Based on the findings of an IBM Global CMO Study, he was joined by his counterparts at Yahoo – Elisa Steele – and at Schneider Electric – Aaron Davies – to examine how the most senior marketing role has changed and what the future holds.

And the kick-off point was the CMO’s job to “close the gap between [a company’s] desired corporate character and reality”. Iwata quoted no less a figure than Abraham Lincoln to make the point that “Reputation is the shadow, character is the tree.” In other words, how  a business is perceived externally is only as strong as the truth underpinning what that company actually does rather that what it claims to do.

Steele highlighted that we’re living in the “age of accountability” in which the volume of conversations about brand and customer experience hit CMOs where it hurts! But the availability of data and analytics means marketers who are not exploring the “science bit” are unable to support company growth in the way they should. As Davies metaphorises, “customer data is a gift, if you unwrap it correctly”. Perhaps masochistically, he also suggests that – for the marketer – “failure is a gift as well”.

Coming, inevitably, to social media and the CMO, Iwata describes IBM’s approach as empowering people to be good and responsible with it – especially as the collective number of IBMers on LinkedIn (300,000, apparently) and their 1st order contacts constitutes a larger community than visits IBM.com every day. The combination of people and the content they create is a real opportunity, says Iwata, while Steele describes the social media-induced “collapse of the marketing funnel”. And despite the fact that social media ROI remains hazy, Steele feels that, intuitively, it’s the right thing to be doing.

Iwata acknowledges the obstacles at policy level in companies when it comes to social media, with finance heads fearing leakage or disclosure and HR balking at any online criticism of management. But, he says, “you can’t just use it [social media] for listening and co-creation but turn it off when people are criticising or saying things that make you uncomfortable”. Conversely, he sees social media as an investment that pales (in cost terms) compared to traditional marketing approaches.

But the effectiveness of using social media has “not been fully cracked”, according to Iwata, adding that “Web 2.0 is still in the mode of sending messages to individuals”.

However, traditional marketing still has its place, according to these leading marketers: Davies, despite calling digital “the wallpaper in many organisations now”, says there is “a place for everything still”, citing his experience of a 50/50 split of online and traditional marketing in China right now.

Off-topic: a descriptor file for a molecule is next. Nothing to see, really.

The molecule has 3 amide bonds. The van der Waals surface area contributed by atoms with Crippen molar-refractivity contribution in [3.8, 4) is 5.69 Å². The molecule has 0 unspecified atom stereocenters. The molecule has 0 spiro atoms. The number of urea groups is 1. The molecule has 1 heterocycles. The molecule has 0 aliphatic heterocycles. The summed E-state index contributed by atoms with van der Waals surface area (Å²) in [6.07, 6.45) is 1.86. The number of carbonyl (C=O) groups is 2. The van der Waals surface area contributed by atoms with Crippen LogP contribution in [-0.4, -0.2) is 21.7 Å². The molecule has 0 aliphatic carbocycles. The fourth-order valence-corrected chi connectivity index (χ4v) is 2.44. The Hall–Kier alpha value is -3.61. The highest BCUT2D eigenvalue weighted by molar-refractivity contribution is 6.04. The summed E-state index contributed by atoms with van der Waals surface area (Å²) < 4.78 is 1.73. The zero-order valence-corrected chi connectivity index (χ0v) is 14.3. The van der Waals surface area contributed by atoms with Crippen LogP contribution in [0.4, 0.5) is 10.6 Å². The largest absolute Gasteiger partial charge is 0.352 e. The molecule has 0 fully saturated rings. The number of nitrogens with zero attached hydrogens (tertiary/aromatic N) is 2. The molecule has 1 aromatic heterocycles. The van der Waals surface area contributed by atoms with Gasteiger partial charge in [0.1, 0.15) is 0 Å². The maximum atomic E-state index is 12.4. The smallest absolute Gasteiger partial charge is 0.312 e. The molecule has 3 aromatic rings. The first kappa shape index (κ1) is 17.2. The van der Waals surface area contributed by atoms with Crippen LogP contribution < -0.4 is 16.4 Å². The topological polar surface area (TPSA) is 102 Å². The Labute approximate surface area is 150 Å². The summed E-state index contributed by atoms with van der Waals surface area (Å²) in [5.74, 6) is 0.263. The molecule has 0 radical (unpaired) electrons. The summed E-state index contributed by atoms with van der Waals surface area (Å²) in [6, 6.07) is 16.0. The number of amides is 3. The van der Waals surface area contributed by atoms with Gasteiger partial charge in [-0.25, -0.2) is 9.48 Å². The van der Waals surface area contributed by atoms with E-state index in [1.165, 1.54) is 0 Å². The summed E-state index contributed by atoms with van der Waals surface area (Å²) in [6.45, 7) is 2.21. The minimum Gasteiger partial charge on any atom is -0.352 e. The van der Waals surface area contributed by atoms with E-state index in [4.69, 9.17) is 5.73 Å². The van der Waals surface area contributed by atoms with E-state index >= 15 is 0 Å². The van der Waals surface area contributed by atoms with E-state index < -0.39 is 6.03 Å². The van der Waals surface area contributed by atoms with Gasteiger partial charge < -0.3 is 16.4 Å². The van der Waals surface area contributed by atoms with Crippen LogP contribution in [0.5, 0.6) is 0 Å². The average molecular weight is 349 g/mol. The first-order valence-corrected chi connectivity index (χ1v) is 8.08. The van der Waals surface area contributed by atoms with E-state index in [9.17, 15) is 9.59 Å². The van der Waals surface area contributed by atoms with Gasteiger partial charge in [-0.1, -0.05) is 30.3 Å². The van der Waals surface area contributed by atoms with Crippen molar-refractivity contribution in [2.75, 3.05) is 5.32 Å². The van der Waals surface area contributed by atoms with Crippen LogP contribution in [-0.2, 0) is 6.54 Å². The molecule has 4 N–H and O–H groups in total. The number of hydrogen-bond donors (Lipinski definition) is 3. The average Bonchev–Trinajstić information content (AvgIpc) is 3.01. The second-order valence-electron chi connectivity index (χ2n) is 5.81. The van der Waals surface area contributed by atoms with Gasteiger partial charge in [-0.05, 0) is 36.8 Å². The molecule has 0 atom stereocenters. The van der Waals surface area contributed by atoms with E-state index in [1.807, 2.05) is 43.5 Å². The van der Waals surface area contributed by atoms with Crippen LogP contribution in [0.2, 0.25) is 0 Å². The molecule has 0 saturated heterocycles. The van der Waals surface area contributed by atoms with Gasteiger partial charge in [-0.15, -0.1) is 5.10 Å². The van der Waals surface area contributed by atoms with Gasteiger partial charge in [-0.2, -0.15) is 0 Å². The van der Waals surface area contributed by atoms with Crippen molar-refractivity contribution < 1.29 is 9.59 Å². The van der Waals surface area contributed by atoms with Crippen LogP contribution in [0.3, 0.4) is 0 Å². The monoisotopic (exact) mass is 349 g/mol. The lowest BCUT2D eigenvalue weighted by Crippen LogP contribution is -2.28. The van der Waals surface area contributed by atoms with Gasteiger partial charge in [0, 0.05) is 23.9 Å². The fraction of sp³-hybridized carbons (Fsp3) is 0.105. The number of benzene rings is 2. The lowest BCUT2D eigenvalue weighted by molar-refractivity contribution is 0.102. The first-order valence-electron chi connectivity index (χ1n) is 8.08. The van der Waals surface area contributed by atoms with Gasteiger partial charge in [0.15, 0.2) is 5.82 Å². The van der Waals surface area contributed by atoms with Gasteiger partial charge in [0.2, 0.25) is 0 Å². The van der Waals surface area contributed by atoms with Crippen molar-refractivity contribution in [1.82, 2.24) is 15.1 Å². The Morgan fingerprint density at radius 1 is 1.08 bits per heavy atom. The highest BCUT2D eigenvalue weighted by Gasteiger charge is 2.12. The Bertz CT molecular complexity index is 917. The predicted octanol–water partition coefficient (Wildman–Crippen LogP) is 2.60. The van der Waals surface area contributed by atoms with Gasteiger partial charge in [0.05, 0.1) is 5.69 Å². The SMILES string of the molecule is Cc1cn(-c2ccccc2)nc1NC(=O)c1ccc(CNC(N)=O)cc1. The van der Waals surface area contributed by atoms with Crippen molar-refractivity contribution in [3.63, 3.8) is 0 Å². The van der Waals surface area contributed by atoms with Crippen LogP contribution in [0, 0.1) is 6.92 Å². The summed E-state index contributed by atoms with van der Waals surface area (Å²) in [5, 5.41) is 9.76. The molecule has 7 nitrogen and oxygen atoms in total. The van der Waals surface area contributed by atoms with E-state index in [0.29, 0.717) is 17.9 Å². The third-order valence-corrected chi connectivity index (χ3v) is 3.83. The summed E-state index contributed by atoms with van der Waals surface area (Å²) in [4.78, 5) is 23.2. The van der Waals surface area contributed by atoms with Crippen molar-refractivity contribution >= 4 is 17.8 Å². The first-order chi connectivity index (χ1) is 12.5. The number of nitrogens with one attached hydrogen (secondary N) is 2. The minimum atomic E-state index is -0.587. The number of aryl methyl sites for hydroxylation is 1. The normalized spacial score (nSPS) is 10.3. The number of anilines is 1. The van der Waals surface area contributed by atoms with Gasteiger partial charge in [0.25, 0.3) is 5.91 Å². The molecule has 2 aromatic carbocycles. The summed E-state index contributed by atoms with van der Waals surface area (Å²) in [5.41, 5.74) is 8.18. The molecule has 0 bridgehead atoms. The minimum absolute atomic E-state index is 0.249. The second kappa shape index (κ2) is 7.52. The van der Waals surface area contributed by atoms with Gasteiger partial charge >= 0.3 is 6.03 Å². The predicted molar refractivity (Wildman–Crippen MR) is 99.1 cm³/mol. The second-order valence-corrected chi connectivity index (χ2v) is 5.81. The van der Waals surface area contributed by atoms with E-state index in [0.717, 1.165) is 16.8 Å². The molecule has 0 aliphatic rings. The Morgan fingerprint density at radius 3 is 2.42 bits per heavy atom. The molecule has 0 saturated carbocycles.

Leaving the final word to Jon Iwata, his advice for those aspiring to be future CMOs is “stretch yourself into new spaces”. After all, it’s the character of your company that’s at stake.

 

 

 

About Jon Clements

Jon Clements is a Chartered PR consultant specialising in B2B PR, corporate and marketing communications and is the founder of Metamorphic PR. Connect at: JonClements ''

Food Fight – Is this a Price Cut War?

Wednesday, October 12th, 2011 by Hannah Newbould

 

Tesco, Sainsbury’s, ASDA? That is the question on so many consumers’ minds at the moment.  Where will customers get the most out of their money and which shop offers the cheapest deals?

Competition for shoppers’ cash has become increasingly aggressive as economic uncertainty, wage freezes and high inflation have squeezed consumer income.

A couple of weeks ago we saw that following the announcement of slow growth from the UK’s largest supermarket chain Tesco, the company would launch an aggressive £500million ‘Price Drop’ campaign meaning 3,000 price cuts on its products, including milk, vegetables, fruit and bread.

Soon followed ASDA with a knee-jerk marketing campaign, pushing its continuous promise to be 10 per cent cheaper than any other supermarket, and now Sainsbury’s. Tomorrow we will see the launch of their ‘Brand Match’ campaign, a technology Sainsbury’s has invested in allowing customers to compare prices of their branded products in their baskets to the same products in Tesco and ASDA.  From this Wednesday, Sainsbury’s will issue customers with coupons to the value of the difference between its branded goods and those of its rivals. This has been launched exactly two weeks after Tesco’s campaign.

“The launch of Brand Match across the UK represents a revolution in retail and is fantastic news for hard-pressed shoppers,” said Sainsbury’s commercial director Mike Coupe.

In saying all of this, it has been announced today that ‘cheaper’ supermarket, ALDI, has seen a growth of 25% share over the 12 weeks leading up to October, the complete opposite of Tesco, which is seeing slow growth. Morrisons is currently the best performing supermarket out of the ‘big four’.

It will be interesting to see which of these campaigns will really lure consumers into spending at each of the supermarkets and if we will see a bigger growth in the cheaper supermarkets such as  ALDI, LIDL and Iceland.